A US attack on Iran’s nuclear facilities would be a drawn-out process that could only set Tehran’s program back by a few years, a former top US military official said Wednesday.
Admiral William Fallon’s remarks to a research institute went a step further than similar remarks by other US officials, including Joint Chiefs of Staff head Martin Dempsey, who had previously warned that a solo Israeli strike on Iran’s nuclear program would have limited success.
“If the US were to put a full-fledged strike campaign in there, that would probably take several weeks, it could put this program back for several years,” Fallon told the American Security Project, AFP reported.
Fallon, a former Central Command head, last year signed a report calling on the US government to do everything to avoid engaging Iran militarily. Other members of the “realist” political camp, including defense secretary nominee Chuck Hagel, also signed the report.
Israel sees Iran’s nuclear program, widely believed to be for militarization purposes, an an existential threat, and has been working to muster US backing for a military strike should diplomacy and sanctions fail.
Fallon said a strike on Iran would be much more complex than solo Israeli strikes on nuclear facilities in Iraq and, reportedly, Syria, in 1981 and 2007, respectively.
“The bottom line is, it’s not going to be a one-time shot. It’s not going to be like ’81 or even 2007,” Fallon said.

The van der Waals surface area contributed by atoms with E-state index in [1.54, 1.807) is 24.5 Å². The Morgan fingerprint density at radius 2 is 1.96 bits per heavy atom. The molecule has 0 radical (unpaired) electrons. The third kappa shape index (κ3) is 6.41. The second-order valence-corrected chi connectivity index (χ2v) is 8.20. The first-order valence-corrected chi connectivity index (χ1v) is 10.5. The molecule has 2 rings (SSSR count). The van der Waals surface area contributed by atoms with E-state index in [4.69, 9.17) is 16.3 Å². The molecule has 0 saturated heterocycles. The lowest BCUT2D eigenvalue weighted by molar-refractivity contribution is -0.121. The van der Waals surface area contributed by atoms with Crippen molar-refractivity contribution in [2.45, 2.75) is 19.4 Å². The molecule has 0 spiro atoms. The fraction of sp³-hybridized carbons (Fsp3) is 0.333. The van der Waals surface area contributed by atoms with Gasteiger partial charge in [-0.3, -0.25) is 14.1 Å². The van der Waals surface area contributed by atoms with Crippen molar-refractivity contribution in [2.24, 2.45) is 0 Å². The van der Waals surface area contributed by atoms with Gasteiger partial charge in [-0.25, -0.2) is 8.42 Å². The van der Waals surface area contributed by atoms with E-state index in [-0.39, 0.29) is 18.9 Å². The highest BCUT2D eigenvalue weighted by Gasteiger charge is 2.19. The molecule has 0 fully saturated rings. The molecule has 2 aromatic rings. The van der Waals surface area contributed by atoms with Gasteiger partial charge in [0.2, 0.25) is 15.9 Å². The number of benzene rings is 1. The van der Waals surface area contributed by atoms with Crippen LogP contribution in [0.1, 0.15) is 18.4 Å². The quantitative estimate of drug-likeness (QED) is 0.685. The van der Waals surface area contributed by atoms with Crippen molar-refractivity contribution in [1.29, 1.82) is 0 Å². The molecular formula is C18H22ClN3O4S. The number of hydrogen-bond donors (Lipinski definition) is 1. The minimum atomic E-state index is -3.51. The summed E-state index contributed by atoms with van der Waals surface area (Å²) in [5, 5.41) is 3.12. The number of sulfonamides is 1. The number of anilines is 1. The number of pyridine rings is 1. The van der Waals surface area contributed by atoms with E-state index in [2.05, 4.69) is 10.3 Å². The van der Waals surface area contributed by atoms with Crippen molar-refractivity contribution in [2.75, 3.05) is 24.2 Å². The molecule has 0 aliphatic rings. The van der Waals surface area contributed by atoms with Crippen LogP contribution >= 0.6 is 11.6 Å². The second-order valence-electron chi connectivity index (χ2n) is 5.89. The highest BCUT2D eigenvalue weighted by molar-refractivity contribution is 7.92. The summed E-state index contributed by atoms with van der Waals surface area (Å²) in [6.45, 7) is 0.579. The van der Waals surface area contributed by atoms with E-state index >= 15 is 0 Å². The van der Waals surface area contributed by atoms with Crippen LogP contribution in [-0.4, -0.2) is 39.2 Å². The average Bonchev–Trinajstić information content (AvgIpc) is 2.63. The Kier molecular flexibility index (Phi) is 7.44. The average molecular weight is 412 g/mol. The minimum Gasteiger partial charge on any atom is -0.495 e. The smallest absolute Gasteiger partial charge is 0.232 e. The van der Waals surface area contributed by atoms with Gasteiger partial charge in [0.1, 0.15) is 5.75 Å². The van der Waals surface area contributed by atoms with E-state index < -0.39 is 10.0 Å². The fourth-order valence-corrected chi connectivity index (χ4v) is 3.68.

He added that he hoped for a diplomatic solution to the issue.
Talks aimed at curbing Iran’s enrichment activities, which Tehran says are for peaceful purposes, are set to pick up between the Islamic Republic and the six world powers known as the P5+1 later this month.
The six nations —the United States, Russia, China, Britain, France and Germany — hope the talks will result in an agreement under which Iran would stop enriching uranium to a higher level that could be turned relatively quickly into the fissile core of nuclear arms.
Meanwhile, officials from the International Atomic Energy Agency, a UN-linked nuclear watchdog, are currently holding parallel talks in Iran over a bid to gain access to nuclear sites for inspection.
So far, neither track has produced results.
Before departing Tuesday for Iran, UN team leader Herman Nackaerts said the IAEA hoped to “finalize the structured approach” that would outline what the agency can and cannot do in its investigation.
The Associated Press contributed to this report.